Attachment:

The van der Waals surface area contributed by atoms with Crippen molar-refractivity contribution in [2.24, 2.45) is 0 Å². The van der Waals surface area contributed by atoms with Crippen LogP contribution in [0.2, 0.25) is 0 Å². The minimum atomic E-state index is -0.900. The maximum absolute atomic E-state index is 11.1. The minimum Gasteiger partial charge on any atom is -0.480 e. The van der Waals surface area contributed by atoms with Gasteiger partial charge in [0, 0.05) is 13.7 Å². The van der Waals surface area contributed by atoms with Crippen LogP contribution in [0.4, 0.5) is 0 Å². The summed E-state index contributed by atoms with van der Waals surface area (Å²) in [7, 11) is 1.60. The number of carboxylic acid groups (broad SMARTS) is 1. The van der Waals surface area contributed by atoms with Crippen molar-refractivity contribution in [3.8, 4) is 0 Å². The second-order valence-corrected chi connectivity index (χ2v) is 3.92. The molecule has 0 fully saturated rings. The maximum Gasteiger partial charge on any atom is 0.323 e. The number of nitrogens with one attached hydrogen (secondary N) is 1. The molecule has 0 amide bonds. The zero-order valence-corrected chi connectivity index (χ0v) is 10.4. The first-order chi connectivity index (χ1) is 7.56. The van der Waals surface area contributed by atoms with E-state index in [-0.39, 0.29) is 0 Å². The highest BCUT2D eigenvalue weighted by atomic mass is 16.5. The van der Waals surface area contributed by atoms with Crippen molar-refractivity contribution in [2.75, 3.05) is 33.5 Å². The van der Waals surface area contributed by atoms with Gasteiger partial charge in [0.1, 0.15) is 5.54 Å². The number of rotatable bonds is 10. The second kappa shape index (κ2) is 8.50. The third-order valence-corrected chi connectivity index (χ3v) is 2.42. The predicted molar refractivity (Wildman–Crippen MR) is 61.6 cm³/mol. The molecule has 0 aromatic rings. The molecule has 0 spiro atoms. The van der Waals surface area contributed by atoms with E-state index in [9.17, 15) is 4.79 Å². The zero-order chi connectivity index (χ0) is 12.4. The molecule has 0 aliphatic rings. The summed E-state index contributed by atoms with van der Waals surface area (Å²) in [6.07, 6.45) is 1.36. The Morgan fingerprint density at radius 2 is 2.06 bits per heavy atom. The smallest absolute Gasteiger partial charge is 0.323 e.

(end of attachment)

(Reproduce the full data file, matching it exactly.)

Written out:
The van der Waals surface area contributed by atoms with Crippen molar-refractivity contribution in [2.24, 2.45) is 0 Å². The van der Waals surface area contributed by atoms with Crippen LogP contribution in [0.2, 0.25) is 0 Å². The minimum atomic E-state index is -0.900. The maximum absolute atomic E-state index is 11.1. The minimum Gasteiger partial charge on any atom is -0.480 e. The van der Waals surface area contributed by atoms with Gasteiger partial charge in [0, 0.05) is 13.7 Å². The van der Waals surface area contributed by atoms with Crippen LogP contribution in [0.4, 0.5) is 0 Å². The summed E-state index contributed by atoms with van der Waals surface area (Å²) in [7, 11) is 1.60. The number of carboxylic acid groups (broad SMARTS) is 1. The van der Waals surface area contributed by atoms with Crippen molar-refractivity contribution in [3.8, 4) is 0 Å². The second-order valence-corrected chi connectivity index (χ2v) is 3.92. The molecule has 0 fully saturated rings. The maximum Gasteiger partial charge on any atom is 0.323 e. The number of nitrogens with one attached hydrogen (secondary N) is 1. The molecule has 0 amide bonds. The zero-order valence-corrected chi connectivity index (χ0v) is 10.4. The first-order chi connectivity index (χ1) is 7.56. The van der Waals surface area contributed by atoms with E-state index in [-0.39, 0.29) is 0 Å². The highest BCUT2D eigenvalue weighted by atomic mass is 16.5. The van der Waals surface area contributed by atoms with Crippen molar-refractivity contribution in [2.75, 3.05) is 33.5 Å². The van der Waals surface area contributed by atoms with Gasteiger partial charge in [0.1, 0.15) is 5.54 Å². The number of rotatable bonds is 10. The second kappa shape index (κ2) is 8.50. The third-order valence-corrected chi connectivity index (χ3v) is 2.42. The predicted molar refractivity (Wildman–Crippen MR) is 61.6 cm³/mol. The molecule has 0 aromatic rings. The molecule has 0 spiro atoms. The van der Waals surface area contributed by atoms with E-state index in [9.17, 15) is 4.79 Å². The zero-order chi connectivity index (χ0) is 12.4. The molecule has 0 aliphatic rings. The summed E-state index contributed by atoms with van der Waals surface area (Å²) in [6.07, 6.45) is 1.36. The Morgan fingerprint density at radius 2 is 2.06 bits per heavy atom. The smallest absolute Gasteiger partial charge is 0.323 e.